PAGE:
Parties may find themselves in a position where their divorce is not quite uncontested because they have unresolved issues, yet they do not require a full trial before a judge. In those situations, mediation may be a good option. Mediation is often required in divorce in Georgia, however, even when it isn’t required, parties often find a benefit in choosing mediation over litigation. Below is a breakdown of the mediation process.
The Mediation Process
STEP 1 Prior to Mediation, parties receive a brief questionnaire to complete. This prepares the mediator to better understand what the issues are that still need to be mediated. In court connected mediation, they may not issue a questionnaire.
STEP 2 On the day of Mediation, the mediator will bring both parties together to explain the purpose of the mediation and the parties will get a chance to share their position and state what they believe will be an ideal resolution. It is important to know that the mediation session is confidential and nothing that is shared in the mediation session can be used in court. This allows parties to negotiate freely without fear that what they say will be used against them at a later date should the matter not get resolved at mediation.
STEP 3 Once the parties share their positions, the mediator begins to work the mediation process to try to assist parties with arriving at a resolution.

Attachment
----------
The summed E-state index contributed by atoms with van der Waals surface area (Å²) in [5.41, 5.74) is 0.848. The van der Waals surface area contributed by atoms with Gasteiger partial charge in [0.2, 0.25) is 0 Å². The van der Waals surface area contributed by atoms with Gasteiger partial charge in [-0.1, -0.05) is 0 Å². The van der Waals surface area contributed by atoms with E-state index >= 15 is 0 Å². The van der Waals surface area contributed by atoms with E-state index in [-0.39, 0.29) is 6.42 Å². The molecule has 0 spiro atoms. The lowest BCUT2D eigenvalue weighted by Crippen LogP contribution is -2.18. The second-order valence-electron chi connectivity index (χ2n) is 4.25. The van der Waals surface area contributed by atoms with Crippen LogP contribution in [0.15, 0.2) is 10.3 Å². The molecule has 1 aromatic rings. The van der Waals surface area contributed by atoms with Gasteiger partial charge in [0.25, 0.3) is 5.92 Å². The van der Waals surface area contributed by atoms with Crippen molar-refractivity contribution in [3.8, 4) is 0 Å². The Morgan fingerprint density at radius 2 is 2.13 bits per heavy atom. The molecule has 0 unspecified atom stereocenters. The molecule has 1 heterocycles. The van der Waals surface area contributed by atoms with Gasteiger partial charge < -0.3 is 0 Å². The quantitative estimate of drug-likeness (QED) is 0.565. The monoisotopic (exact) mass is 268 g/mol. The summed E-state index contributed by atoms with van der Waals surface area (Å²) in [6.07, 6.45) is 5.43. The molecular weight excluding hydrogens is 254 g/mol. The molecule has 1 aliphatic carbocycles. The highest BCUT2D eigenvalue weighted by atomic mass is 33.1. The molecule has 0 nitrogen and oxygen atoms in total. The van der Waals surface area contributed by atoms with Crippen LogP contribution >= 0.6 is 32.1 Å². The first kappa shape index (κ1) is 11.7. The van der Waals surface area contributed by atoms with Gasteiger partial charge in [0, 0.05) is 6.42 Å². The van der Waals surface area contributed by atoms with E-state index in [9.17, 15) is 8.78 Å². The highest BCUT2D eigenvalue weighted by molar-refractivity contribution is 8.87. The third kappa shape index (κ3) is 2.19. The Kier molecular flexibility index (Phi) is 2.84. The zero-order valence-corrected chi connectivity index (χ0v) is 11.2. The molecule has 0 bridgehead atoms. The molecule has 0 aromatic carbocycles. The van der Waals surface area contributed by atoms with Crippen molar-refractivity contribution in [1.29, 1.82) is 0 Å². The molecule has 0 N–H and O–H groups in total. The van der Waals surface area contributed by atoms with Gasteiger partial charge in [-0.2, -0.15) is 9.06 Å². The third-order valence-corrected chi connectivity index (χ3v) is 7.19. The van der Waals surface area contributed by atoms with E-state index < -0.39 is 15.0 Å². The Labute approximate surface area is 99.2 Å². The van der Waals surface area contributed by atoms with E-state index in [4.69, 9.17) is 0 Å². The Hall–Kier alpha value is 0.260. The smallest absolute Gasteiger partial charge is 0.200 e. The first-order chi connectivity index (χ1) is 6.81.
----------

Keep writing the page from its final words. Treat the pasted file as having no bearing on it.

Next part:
STEP 4 (optional) After speaking with both parties jointly for some time, often, a mediator will split the parties into a caucus session. A caucus is where the mediator meets one on one with one side of the case to better understand his or her position regarding the conflict. Generally, if a mediator caucuses with one party, she will caucus with the other side as well. Caucus sessions, like any other portion of the mediation, are confidential.
STEP 5 Parties continue to work the mediation process until one of several outcomes are met. At the conclusion of a mediation, the parties can arrive at a full settlement of all issues, a partial settlement leaving a few issues for the court to decide, or an impasse which will result in no agreement.
Mediation costs a fraction of what it would cost to litigate a divorce, so if you and your spouse are not quite ready to file an uncontested divorce, consider mediation for your divorce.